Providing literature in the healthcare setting that depicts the LGBTQIA+ community sends a welcoming message. Pamphlets of services with pictures of same-sex couples or a family with same-sex parents should be available. Brochures and other available reading material should include topics relevant to LGBTQIA+ patients and general brochures. Recognize periods of observation, such as World AIDS Day, National Transgender Day of Remembrance, and Pride month (see Helpful links).29 LGBTQIA+ relevant magazines, posters, and information about local LGBTQIA+ resources should be available. Post a confidentiality and nondiscrimination statement in a readily visible location.30



Public restroom experiences for patients who are LGBTQIA+ are more likely to be positive if gender-neutral or single-stall restrooms are available. For example, in a study on LGBTQIA+ youths' bathroom experiences and preferences, the respondents reported having more positive experiences with gender-neutral or single-stall restrooms and feeling uncomfortable, unsafe, or frightened with traditional men's and women's facilities.31 Public restrooms that do not require patients to identify their gender minimize a healthcare barrier. Single occupancy or stalls with floor-to-ceiling doors allow for more privacy.



One healthcare practice or facility may not offer all the health services that an LGBTQIA+ patient may require. Therefore, maintaining a separate document for LGBTQIA+-qualified referrals in various service areas can be helpful.32 For example, an HCP may need to refer a patient to endocrinology, psychiatry, or surgery for a gender-affirming mastectomy and hysterectomy. Having a list of HCPs known to be inclusive of LGBTQIA+ patients and provide appropriate services saves the patient time and effort and reduces potential rejection.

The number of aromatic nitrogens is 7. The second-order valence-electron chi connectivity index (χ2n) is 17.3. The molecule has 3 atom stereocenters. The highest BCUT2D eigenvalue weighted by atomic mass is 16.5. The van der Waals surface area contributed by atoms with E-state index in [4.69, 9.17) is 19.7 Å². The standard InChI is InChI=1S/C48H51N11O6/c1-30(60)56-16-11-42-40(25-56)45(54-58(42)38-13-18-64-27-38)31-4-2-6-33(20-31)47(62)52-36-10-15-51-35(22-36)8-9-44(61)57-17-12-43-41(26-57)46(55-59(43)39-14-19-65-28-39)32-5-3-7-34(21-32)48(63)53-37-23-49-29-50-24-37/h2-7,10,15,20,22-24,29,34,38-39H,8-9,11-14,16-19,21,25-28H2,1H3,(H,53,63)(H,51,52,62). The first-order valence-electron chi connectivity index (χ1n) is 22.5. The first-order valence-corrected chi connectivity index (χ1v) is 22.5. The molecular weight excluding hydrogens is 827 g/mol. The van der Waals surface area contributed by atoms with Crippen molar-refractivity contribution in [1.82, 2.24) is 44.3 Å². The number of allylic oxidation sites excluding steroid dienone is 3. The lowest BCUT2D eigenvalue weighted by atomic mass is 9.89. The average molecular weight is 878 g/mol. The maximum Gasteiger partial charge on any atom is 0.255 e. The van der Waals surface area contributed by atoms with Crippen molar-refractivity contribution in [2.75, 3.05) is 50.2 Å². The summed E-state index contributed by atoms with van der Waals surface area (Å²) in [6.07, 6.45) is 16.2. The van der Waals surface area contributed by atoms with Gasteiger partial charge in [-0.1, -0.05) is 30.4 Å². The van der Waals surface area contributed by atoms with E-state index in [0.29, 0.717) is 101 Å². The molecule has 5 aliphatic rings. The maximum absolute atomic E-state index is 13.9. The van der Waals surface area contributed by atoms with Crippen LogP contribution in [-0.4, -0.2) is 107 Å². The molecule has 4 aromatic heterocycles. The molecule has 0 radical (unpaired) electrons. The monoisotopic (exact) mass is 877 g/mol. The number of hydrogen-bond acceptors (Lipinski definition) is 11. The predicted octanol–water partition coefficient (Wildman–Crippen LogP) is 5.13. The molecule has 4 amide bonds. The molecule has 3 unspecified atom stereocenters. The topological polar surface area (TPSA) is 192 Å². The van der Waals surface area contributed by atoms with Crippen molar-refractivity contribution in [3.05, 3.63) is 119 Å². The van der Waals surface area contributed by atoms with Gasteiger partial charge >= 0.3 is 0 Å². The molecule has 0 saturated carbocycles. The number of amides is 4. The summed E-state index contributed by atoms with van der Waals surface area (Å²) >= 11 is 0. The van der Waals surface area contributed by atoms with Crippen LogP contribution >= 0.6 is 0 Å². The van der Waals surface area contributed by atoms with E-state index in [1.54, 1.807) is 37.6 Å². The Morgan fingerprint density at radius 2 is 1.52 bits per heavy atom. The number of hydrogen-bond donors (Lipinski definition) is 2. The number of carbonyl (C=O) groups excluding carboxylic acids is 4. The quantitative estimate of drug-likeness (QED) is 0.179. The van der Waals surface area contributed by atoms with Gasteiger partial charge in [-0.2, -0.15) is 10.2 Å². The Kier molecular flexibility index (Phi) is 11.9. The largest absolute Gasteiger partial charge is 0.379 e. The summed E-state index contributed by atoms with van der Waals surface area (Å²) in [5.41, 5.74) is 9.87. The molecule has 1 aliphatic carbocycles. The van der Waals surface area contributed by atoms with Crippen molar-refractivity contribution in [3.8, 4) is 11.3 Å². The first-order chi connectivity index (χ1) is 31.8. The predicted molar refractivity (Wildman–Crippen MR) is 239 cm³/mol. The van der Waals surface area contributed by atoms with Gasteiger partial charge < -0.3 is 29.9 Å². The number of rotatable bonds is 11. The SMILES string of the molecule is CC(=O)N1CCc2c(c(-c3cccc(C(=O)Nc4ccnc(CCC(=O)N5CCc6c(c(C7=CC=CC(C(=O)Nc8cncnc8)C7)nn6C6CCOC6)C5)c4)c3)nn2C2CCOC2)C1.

LGBTQIA+ populations experience considerable health disparities. Therefore, patients need to feel comfortable when they need healthcare and safe when sharing personal information. The steps outlined in this article can reduce fear and improve patient satisfaction and outcomes.


Keys to inclusion34


* Ask about and use the patient's preferred pronouns and introduce yourself with your own.


* Use gender-neutral terminology when obtaining a health history-say "spouse" instead of husband or wife; "partner" instead of boyfriend or girlfriend."


* Most documents include titles such as "Mr.," "Mrs.," "Miss," and "Ms." Adding "Mx." as a gender-neutral honorific allows an option for people who identify as nonbinary, gender fluid, and gender nonconforming.


* Provide gender-neutral bathrooms.


* Prepare a list of LGBTQIA+-friendly referrals.


Helpful Links:

GLMA Healthcare Directory Listing:


Healthcare Quality Index:


LGBTQ Holidays and Commemorations: